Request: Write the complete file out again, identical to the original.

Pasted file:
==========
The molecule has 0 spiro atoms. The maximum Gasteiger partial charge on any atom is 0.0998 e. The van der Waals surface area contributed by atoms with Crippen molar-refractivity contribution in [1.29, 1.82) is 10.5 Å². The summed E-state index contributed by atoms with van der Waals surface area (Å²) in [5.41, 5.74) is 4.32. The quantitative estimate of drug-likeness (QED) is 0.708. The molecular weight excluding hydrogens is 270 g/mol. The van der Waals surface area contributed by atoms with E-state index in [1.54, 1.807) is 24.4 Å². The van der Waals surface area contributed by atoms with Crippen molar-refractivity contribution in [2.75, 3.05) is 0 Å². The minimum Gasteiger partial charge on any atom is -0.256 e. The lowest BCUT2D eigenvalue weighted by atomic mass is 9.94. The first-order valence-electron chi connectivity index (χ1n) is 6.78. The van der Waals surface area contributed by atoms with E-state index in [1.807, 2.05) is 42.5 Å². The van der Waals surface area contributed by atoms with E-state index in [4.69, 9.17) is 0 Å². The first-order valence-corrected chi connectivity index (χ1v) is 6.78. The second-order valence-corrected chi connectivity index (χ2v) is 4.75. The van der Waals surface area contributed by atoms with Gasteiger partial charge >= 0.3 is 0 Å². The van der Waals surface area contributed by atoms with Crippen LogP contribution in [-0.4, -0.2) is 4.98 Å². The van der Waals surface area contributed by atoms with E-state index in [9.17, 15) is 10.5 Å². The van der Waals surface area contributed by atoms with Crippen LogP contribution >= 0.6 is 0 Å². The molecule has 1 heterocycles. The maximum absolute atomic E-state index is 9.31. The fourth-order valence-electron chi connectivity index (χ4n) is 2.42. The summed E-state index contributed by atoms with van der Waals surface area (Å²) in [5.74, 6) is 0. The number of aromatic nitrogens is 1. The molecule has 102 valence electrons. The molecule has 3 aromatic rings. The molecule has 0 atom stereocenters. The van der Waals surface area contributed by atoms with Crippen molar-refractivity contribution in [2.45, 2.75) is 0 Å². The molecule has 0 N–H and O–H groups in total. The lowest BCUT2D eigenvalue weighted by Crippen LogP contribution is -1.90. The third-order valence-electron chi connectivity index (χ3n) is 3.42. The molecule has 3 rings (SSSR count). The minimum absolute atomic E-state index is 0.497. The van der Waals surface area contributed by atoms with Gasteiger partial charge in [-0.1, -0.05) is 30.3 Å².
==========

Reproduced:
The molecule has 0 spiro atoms. The maximum Gasteiger partial charge on any atom is 0.0998 e. The van der Waals surface area contributed by atoms with Crippen molar-refractivity contribution in [1.29, 1.82) is 10.5 Å². The summed E-state index contributed by atoms with van der Waals surface area (Å²) in [5.41, 5.74) is 4.32. The quantitative estimate of drug-likeness (QED) is 0.708. The molecular weight excluding hydrogens is 270 g/mol. The van der Waals surface area contributed by atoms with E-state index in [1.54, 1.807) is 24.4 Å². The van der Waals surface area contributed by atoms with Crippen molar-refractivity contribution in [2.75, 3.05) is 0 Å². The minimum Gasteiger partial charge on any atom is -0.256 e. The lowest BCUT2D eigenvalue weighted by atomic mass is 9.94. The first-order valence-electron chi connectivity index (χ1n) is 6.78. The van der Waals surface area contributed by atoms with E-state index in [1.807, 2.05) is 42.5 Å². The van der Waals surface area contributed by atoms with E-state index in [4.69, 9.17) is 0 Å². The first-order valence-corrected chi connectivity index (χ1v) is 6.78. The second-order valence-corrected chi connectivity index (χ2v) is 4.75. The van der Waals surface area contributed by atoms with Gasteiger partial charge >= 0.3 is 0 Å². The van der Waals surface area contributed by atoms with Crippen LogP contribution in [-0.4, -0.2) is 4.98 Å². The van der Waals surface area contributed by atoms with E-state index in [9.17, 15) is 10.5 Å². The van der Waals surface area contributed by atoms with Crippen LogP contribution >= 0.6 is 0 Å². The molecule has 1 heterocycles. The maximum absolute atomic E-state index is 9.31. The fourth-order valence-electron chi connectivity index (χ4n) is 2.42. The summed E-state index contributed by atoms with van der Waals surface area (Å²) in [5.74, 6) is 0. The number of aromatic nitrogens is 1. The molecule has 102 valence electrons. The molecule has 3 aromatic rings. The molecule has 0 atom stereocenters. The van der Waals surface area contributed by atoms with Crippen molar-refractivity contribution in [2.45, 2.75) is 0 Å². The molecule has 0 N–H and O–H groups in total. The lowest BCUT2D eigenvalue weighted by Crippen LogP contribution is -1.90. The third-order valence-electron chi connectivity index (χ3n) is 3.42. The molecule has 3 rings (SSSR count). The minimum absolute atomic E-state index is 0.497. The van der Waals surface area contributed by atoms with Gasteiger partial charge in [-0.1, -0.05) is 30.3 Å².